Making Ghee

from Janice Welch

For those of you aware of casein-free diets, you are probably also quite familiar with ghee. Ghee is butter that has been clarified by heating the butter and separating the milk solids from the oil, hence removing the casein and lactose from the finished product. Ghee is wonderful for baking, frying and using to season vegetables. It is also wonderful because it contains fatty acids that are beneficial to the brain.

Okay, so what is the problem with ghee? Mainly, that if it’s good quality, it is very expensive (13 ounces of organic ghee is $9.99).

I tried many times to clarify butter (which is in fact a very simple procedure), but in my zealousness to obtain a casein-free product, I became obsessed with different ways of trying to remove everything I thought could be a milk solid, and the result was usually disaster.

My allies in the fight to cure my son Nathan (my sister and parents) always keep me well-informed on cooking tips that they catch off the Food Network. One such idea was about an easy way to clarify butter. Simply add water to the separated butter and chill. The oil and water theory kicks in and you’re left with a water layer between your solids and your oil. Another idea was to chill the whole thing after separating, pop it out, and scrape off the unwanted layers.

These are probably both adequate and easy ways to clarify butter if you are just using it for culinary purposes. But they are not satisfactory if you are a mother that is a little bit nutty when it comes to dietary infractions (here I am merely speaking of myself!).

With that being said, and with the amount of ghee that we use around my house, I set out to make the most straightforward and pure clarified butter I could. It turns out that the easiest way to do it is also the one most frequently listed under culinary techniques. I have just added an extra step to appease my ever-worrying mind.

Here’s how to do it:

Melt 3 to 4 sticks of organic or a hormone-free unsalted butter (Whole Foods 365 brands are the least expensive at $3.99 and $3.49 a pound respectively) on low heat in a small stainless steel pan. There will be a thick white layer of butterfat that appears on the top.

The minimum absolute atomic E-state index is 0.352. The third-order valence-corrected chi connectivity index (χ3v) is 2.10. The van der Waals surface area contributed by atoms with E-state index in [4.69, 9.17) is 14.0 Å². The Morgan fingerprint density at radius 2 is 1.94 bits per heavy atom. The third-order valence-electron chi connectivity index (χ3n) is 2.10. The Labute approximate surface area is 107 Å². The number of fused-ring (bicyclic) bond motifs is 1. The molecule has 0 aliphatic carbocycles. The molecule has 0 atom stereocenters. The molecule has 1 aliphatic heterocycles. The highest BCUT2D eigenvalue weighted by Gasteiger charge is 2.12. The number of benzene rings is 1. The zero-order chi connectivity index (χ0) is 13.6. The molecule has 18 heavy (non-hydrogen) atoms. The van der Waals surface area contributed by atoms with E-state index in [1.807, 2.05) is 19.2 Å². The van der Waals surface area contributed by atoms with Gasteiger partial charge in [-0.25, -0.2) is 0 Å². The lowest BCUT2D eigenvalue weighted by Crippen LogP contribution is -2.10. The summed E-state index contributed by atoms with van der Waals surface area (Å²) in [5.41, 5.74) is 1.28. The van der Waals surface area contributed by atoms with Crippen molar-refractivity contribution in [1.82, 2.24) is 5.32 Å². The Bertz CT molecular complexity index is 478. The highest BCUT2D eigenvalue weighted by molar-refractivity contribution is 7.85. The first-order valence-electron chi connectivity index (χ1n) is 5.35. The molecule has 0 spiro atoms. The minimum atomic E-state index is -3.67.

Skim the white parts off as it simmers on VERY LOW heat (too high a temperature will brown the milky solids, which may be okay for Indian cuisine, but it is not okay for putting on broccoli or making cookies!). The white parts may fall as they are disturbed by your skimming but as it settles, they will rise again and you can skim them off.

Once you have taken off all of the white foam, remove from the heat and let it sit for a few minutes.

Slowly pour off the clear yellow liquid into another small stainless steel pan, taking care not to mix up the milky solids that have settled on the bottom.

Pour off as much as you can without getting any of the milky solids, which are then discarded.

Here is the extra step. Once again over VERY LOW heat, warm up the pan with the clarified butter. If you have missed any of the white gunk on the top, you can easily take it off now. The butter should be clear and as it warms only clear small bubbles will appear on the surface. Remove from heat and let it cool a few minutes.

It is now time to pour it off again. If you have left any gunk at the bottom it will once again be evident as you pour it off.

Pour into a glass storage container. (I keep mine in the refrigerator, it may not be necessary but it makes me feel better)

A word of caution: I prepared the ghee using a gas range and was able to set the heat VERY LOW. I am not sure how low a heat setting can be achieved on an electric range. A heat diffuser ring from the cooking store might help with the heat.

Ghee will keep for quite a while, so don’t worry about making a large amount (three to four sticks) at a time. You can do less, but it gets a bit tricky when pouring it off.

The extra warming step may become totally unnecessary as you do it more times. Or it is already totally unnecessary if you are not worried about tiny amounts of casein.

So, two pounds of butter later, I am quite pleased with the result. So pleased that Nathan sat down to his nightly cauliflower topped with homemade ghee. He loved it.

Savings on a 13 oz. bottle of ghee: $6.50. Not having to run to the health food store for my ghee (I don’t have one very conveniently located): priceless!

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